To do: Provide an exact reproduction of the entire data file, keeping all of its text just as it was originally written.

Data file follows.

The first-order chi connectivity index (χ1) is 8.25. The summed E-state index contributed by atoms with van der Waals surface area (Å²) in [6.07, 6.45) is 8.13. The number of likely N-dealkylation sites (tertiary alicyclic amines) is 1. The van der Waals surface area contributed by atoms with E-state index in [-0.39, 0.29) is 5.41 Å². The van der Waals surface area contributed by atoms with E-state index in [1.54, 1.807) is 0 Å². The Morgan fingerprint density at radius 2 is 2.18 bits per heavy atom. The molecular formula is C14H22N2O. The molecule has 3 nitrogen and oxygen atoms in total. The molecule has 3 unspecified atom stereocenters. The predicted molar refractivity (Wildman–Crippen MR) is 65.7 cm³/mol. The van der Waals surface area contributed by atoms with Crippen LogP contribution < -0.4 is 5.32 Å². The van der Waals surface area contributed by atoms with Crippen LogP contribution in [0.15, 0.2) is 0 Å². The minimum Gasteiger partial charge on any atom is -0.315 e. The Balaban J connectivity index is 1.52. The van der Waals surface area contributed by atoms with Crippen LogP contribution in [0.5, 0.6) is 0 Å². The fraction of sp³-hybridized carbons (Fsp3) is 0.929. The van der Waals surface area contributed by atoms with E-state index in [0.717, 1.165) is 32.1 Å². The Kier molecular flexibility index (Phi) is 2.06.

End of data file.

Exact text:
The first-order chi connectivity index (χ1) is 8.25. The summed E-state index contributed by atoms with van der Waals surface area (Å²) in [6.07, 6.45) is 8.13. The number of likely N-dealkylation sites (tertiary alicyclic amines) is 1. The van der Waals surface area contributed by atoms with E-state index in [-0.39, 0.29) is 5.41 Å². The van der Waals surface area contributed by atoms with E-state index in [1.54, 1.807) is 0 Å². The Morgan fingerprint density at radius 2 is 2.18 bits per heavy atom. The molecular formula is C14H22N2O. The molecule has 3 nitrogen and oxygen atoms in total. The molecule has 3 unspecified atom stereocenters. The predicted molar refractivity (Wildman–Crippen MR) is 65.7 cm³/mol. The van der Waals surface area contributed by atoms with Crippen LogP contribution < -0.4 is 5.32 Å². The van der Waals surface area contributed by atoms with Crippen LogP contribution in [0.15, 0.2) is 0 Å². The minimum Gasteiger partial charge on any atom is -0.315 e. The Balaban J connectivity index is 1.52. The van der Waals surface area contributed by atoms with Crippen LogP contribution in [0.5, 0.6) is 0 Å². The fraction of sp³-hybridized carbons (Fsp3) is 0.929. The van der Waals surface area contributed by atoms with E-state index in [0.717, 1.165) is 32.1 Å². The Kier molecular flexibility index (Phi) is 2.06.